Endovascular Treatment of Ruptured Intracranial Aneurysms with Detachable Coils: Long-term Clinical and Serial Angiographic Results

PURPOSE: To evaluate the stability of aneurysm occlusion over time, the need for additional treatments, and the long-term clinical outcome of patients, with emphasis on late recurrences of bleeding.

MATERIALS AND METHODS: The records of 160 patients with aneurysmal subarachnoid hemorrhage who were treated with coils were retrospectively reviewed. Follow-up angiography was performed 6 and 18 months after coil placement, and the results were classified as complete, near complete, and incomplete occlusion.

RESULTS: Six (4%) of the 160 patients experienced procedural mortality or dependency. After a mean follow-up of 36 months, 134 (84%) patients had a good outcome. Outcome was independent of aneurysm size and location and timing of treatment. Reopening of the aneurysm occurred exclusively during the first 6 months after coil placement, mainly in aneurysms larger than 15 mm. Between 6 and 18 months, no change in aneurysm occlusion was observed. Additional coil placement was performed in 15 (9%) patients. After this second coil placement, nine (7%) aneurysms were still incompletely occluded. Additional therapy was performed in eight (5%) patients. Two recurrences of bleeding were observed in two incompletely occluded large aneurysms. No recurrences of bleeding occurred in patients with completely or near completely occluded aneurysms.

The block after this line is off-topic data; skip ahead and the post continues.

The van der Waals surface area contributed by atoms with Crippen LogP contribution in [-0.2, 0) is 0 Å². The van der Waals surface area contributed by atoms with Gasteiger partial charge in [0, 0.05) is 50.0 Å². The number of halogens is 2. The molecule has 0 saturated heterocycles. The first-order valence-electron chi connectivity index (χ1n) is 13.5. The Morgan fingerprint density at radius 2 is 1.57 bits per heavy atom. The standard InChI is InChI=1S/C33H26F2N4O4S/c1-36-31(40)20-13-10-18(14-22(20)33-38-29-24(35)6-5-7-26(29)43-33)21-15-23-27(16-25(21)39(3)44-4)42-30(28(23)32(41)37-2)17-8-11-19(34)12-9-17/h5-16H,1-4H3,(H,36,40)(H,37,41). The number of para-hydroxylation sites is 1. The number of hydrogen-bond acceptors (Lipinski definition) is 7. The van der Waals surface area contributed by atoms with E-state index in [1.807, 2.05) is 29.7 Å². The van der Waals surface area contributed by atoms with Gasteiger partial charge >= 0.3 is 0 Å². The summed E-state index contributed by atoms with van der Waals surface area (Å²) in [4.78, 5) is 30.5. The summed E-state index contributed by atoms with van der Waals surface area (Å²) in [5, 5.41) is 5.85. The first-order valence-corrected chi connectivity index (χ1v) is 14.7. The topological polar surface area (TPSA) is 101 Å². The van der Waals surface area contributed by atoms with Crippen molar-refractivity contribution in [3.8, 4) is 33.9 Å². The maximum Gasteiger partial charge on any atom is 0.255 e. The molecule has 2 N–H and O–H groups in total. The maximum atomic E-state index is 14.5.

CONCLUSION: Coil placement is an effective and safe treatment strategy for patients with aneurysmal subarachnoid hemorrhage. If aneurysm occlusion is sufficient at 6 months, the yield of further follow-up angiography is very low.

© RSNA, 2003

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Article History

Published in print: June 2003